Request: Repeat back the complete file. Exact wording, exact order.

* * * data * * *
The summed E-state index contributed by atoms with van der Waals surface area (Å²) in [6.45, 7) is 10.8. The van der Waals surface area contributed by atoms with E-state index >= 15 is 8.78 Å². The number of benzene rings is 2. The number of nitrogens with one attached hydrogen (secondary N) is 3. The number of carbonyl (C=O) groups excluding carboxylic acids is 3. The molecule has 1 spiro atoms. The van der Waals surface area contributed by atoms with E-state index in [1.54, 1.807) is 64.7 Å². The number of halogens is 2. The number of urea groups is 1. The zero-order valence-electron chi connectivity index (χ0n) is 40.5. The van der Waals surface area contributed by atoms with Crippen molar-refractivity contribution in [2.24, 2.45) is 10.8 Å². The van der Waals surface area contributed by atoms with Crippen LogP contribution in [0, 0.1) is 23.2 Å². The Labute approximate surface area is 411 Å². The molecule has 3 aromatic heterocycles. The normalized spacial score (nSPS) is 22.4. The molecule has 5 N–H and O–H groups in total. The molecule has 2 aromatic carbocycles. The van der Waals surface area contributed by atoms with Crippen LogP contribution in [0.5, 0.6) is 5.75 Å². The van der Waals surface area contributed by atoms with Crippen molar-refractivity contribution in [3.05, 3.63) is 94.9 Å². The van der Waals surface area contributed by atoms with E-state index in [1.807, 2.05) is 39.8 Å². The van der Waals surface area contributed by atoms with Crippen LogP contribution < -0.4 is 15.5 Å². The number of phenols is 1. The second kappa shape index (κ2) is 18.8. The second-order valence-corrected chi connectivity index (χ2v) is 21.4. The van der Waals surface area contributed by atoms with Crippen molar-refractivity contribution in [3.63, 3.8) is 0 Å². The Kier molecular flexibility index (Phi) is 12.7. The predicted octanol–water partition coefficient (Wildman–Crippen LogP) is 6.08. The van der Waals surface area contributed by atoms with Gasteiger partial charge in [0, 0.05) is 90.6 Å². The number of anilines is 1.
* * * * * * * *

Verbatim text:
The summed E-state index contributed by atoms with van der Waals surface area (Å²) in [6.45, 7) is 10.8. The van der Waals surface area contributed by atoms with E-state index >= 15 is 8.78 Å². The number of benzene rings is 2. The number of nitrogens with one attached hydrogen (secondary N) is 3. The number of carbonyl (C=O) groups excluding carboxylic acids is 3. The molecule has 1 spiro atoms. The van der Waals surface area contributed by atoms with E-state index in [1.54, 1.807) is 64.7 Å². The number of halogens is 2. The number of urea groups is 1. The zero-order valence-electron chi connectivity index (χ0n) is 40.5. The van der Waals surface area contributed by atoms with Crippen molar-refractivity contribution in [2.24, 2.45) is 10.8 Å². The van der Waals surface area contributed by atoms with Crippen LogP contribution in [0, 0.1) is 23.2 Å². The Labute approximate surface area is 411 Å². The molecule has 3 aromatic heterocycles. The normalized spacial score (nSPS) is 22.4. The molecule has 5 N–H and O–H groups in total. The molecule has 2 aromatic carbocycles. The van der Waals surface area contributed by atoms with Crippen LogP contribution in [0.5, 0.6) is 5.75 Å². The van der Waals surface area contributed by atoms with Crippen molar-refractivity contribution in [3.05, 3.63) is 94.9 Å². The van der Waals surface area contributed by atoms with E-state index in [1.807, 2.05) is 39.8 Å². The van der Waals surface area contributed by atoms with Crippen LogP contribution < -0.4 is 15.5 Å². The number of phenols is 1. The second kappa shape index (κ2) is 18.8. The second-order valence-corrected chi connectivity index (χ2v) is 21.4. The van der Waals surface area contributed by atoms with Crippen molar-refractivity contribution in [3.63, 3.8) is 0 Å². The Kier molecular flexibility index (Phi) is 12.7. The predicted octanol–water partition coefficient (Wildman–Crippen LogP) is 6.08. The van der Waals surface area contributed by atoms with Gasteiger partial charge in [0, 0.05) is 90.6 Å². The number of anilines is 1.